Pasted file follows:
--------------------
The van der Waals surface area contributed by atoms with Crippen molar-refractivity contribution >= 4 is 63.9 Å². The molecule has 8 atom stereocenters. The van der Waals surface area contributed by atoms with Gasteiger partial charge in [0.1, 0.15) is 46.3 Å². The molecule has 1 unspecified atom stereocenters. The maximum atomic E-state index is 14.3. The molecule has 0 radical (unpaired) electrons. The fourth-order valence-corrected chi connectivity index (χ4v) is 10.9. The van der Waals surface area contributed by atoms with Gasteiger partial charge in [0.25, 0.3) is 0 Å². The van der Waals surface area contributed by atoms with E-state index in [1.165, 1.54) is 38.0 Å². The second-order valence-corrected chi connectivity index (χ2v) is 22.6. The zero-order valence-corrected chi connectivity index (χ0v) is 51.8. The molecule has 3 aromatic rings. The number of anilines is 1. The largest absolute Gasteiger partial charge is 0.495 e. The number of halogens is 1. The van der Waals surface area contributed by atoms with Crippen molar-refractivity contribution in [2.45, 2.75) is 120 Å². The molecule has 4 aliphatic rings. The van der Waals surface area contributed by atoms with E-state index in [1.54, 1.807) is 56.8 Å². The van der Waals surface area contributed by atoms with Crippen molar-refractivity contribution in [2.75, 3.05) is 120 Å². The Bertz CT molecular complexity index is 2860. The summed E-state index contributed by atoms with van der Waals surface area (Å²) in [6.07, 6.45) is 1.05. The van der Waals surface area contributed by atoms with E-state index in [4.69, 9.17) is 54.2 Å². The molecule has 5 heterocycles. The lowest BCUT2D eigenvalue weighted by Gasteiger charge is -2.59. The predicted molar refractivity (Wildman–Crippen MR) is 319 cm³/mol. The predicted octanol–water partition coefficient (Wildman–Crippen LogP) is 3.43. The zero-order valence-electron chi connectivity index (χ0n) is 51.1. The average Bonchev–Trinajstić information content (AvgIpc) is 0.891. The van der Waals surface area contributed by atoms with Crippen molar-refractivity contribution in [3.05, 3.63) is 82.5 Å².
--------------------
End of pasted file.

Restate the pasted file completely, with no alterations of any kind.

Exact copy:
The van der Waals surface area contributed by atoms with Crippen molar-refractivity contribution >= 4 is 63.9 Å². The molecule has 8 atom stereocenters. The van der Waals surface area contributed by atoms with Gasteiger partial charge in [0.1, 0.15) is 46.3 Å². The molecule has 1 unspecified atom stereocenters. The maximum atomic E-state index is 14.3. The molecule has 0 radical (unpaired) electrons. The fourth-order valence-corrected chi connectivity index (χ4v) is 10.9. The van der Waals surface area contributed by atoms with Gasteiger partial charge in [0.25, 0.3) is 0 Å². The van der Waals surface area contributed by atoms with E-state index in [1.165, 1.54) is 38.0 Å². The second-order valence-corrected chi connectivity index (χ2v) is 22.6. The zero-order valence-corrected chi connectivity index (χ0v) is 51.8. The molecule has 3 aromatic rings. The number of anilines is 1. The largest absolute Gasteiger partial charge is 0.495 e. The number of halogens is 1. The van der Waals surface area contributed by atoms with Crippen molar-refractivity contribution in [2.45, 2.75) is 120 Å². The molecule has 4 aliphatic rings. The van der Waals surface area contributed by atoms with E-state index in [1.54, 1.807) is 56.8 Å². The van der Waals surface area contributed by atoms with Crippen molar-refractivity contribution in [2.75, 3.05) is 120 Å². The Bertz CT molecular complexity index is 2860. The summed E-state index contributed by atoms with van der Waals surface area (Å²) in [6.07, 6.45) is 1.05. The van der Waals surface area contributed by atoms with E-state index in [4.69, 9.17) is 54.2 Å². The molecule has 5 heterocycles. The lowest BCUT2D eigenvalue weighted by Gasteiger charge is -2.59. The predicted molar refractivity (Wildman–Crippen MR) is 319 cm³/mol. The predicted octanol–water partition coefficient (Wildman–Crippen LogP) is 3.43. The zero-order valence-electron chi connectivity index (χ0n) is 51.1. The average Bonchev–Trinajstić information content (AvgIpc) is 0.891. The van der Waals surface area contributed by atoms with Crippen molar-refractivity contribution in [3.05, 3.63) is 82.5 Å².